You've woken up with a tummy ache that could be due to last night's kebab, but you feel sure it's appendicitis. The receptionist at your GP's surgery cheerily offers you the next appointment, which is in two weeks' time. Clutching your side, you sit in front of your computer and find www.gutache.com. You learn that appendicitis causes right-sided pain and that since you've not felt sick and are now ready for a fry-up you're unlikely to need a surgeon's scalpel.
With medical information available at the click of a mouse, who, you may ask, needs doctors anyway? How many times have you waited for an hour to see the doctor only to get a six-minute consultation and a diagnosis in Latin? Clutching your list of unanswered questions you marvel at how unassertive you are in a GP's surgery. The Internet, on the other hand, is available 24 hours a day, doesn't make you feel it's terribly busy and lets you browse indefinitely. You can download information for reference and visit more than one site for a second opinion.
In the US, patients are increasingly being cheated by hospitals run by managed care organisations, which like to save money by limiting costly treatment. So patients use websites to check they're being given the best and not just the cheapest. Before websites were invented they would have used magazines and encyclopaedias. All are rich sources of health information. My father, for example, diagnosed scoliosis (a curvature of the spine) from reading an article in the New York Times.
Much research has been carried out into what patients want from a consultation with their doctors. Generally it's information. They'd like a cure, but they also want to be listened to and reassured. Some of this they can get from the Internet and even more from e-mail consultations with their doctors. Although these are not in widespread use, they have worked in university health services in the US, where access to the Internet is high. A study of over 100 college students using a health promotion computer network found their visits to doctors fell by nearly a quarter. Studies of patients with diabetes who were given dietary education programmes by computer show control of their illness improved dramatically.
The bare bones of a consultation between doctor and patient can certainly be replicated by a computer. Although the consultation is historically seen as detective work in which the doctor works out what's wrong with you (in at least half of all cases the diagnosis is found by looking to your past health and lifestyle), such history-taking essentially consists of asking a stylised set of questions. Patients can (and in some hospitals already do) easily answer this kind of formulaic list on a computer. In fact, phrasing the questions may be easier than in a human interaction where asking "what seems to be the problem?" can be met with "'You're the doctor." Likewise, "What's brought you to see me today?" can produce "I caught the C12 bus." After the patient has completed the list of questions, the computer or e-mailing doctor may offer some diagnostic suggestions and options for self-treatment. There are obvious limitations to this - resuscitation from a distance doesn't usually work - but there are also less tangible ones. Patients may not know whether facts are relevant, and decide to omit them. Patients also tell half-truths and virtual doctors may be more gullible. When asking about alcohol some doctors mentally double what patients have admitted. Or they'll ask "So how much do you drink a day - a bottle of spirits perhaps?" and see whether the patient looks shocked or is mentally adding up their intake.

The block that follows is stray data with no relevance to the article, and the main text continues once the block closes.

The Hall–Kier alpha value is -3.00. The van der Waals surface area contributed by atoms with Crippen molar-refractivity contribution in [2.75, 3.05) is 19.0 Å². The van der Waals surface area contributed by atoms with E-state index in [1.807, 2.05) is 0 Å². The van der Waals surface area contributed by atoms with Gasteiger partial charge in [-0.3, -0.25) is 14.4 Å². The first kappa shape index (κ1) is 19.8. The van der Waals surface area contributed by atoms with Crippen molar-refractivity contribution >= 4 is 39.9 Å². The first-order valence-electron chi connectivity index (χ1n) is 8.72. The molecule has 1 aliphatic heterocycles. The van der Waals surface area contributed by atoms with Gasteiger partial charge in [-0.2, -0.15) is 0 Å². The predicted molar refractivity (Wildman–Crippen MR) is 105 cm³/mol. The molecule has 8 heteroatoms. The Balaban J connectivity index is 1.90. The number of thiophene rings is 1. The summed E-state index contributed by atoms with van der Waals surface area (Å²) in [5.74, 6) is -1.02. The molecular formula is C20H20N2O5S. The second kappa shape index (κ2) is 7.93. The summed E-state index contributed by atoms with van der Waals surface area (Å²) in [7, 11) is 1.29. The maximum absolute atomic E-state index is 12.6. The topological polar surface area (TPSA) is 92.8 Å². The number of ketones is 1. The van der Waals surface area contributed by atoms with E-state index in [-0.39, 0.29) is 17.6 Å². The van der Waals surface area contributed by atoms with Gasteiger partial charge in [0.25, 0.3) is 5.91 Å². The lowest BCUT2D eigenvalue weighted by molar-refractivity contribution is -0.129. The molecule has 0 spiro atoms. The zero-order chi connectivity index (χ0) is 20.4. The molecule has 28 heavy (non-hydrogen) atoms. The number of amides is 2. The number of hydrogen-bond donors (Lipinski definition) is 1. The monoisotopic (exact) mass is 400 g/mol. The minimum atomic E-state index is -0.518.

And then there's doctors' intuition - more reliable with experience. A computer programme may work rigidly to hospital guidelines, but in a face-to-face interview a doctor may just have a hunch that something's not right. A doctor I know once insisted a child had a skull X-ray even though her head injury fulfilled none of the hospital criteria for the investigation. The little girl hadn't been knocked out, sick or amnesiac. The X-ray showed a large fracture.
Telemedicine consultations may allow doctors to diagnose anaemia by seeing patients looking pale, but they won't be able to feel their sweaty palms and suspect an over-active thyroid. If listening is vital, touching can be even more so. And it's hard for an e-mail to be effectively sympathetic because it can't reach for a patient's hand. A bad prognosis should never be sent by e-mail or read from an impersonal website, which cannot offer hope.
Perhaps it's because doctors are not always effective communicators that the Internet has caught on as a health provider. But the best use of Net information has to be in conjunction with a flesh-and-blood person. Most people will have met a doctor who has magically made them feel better. As Hippocrates said: "Some patients, conscious that their condition is perilous, recover their health simply through their contentment with the goodness of the physician." It's unusual for anyone to say that about their computer.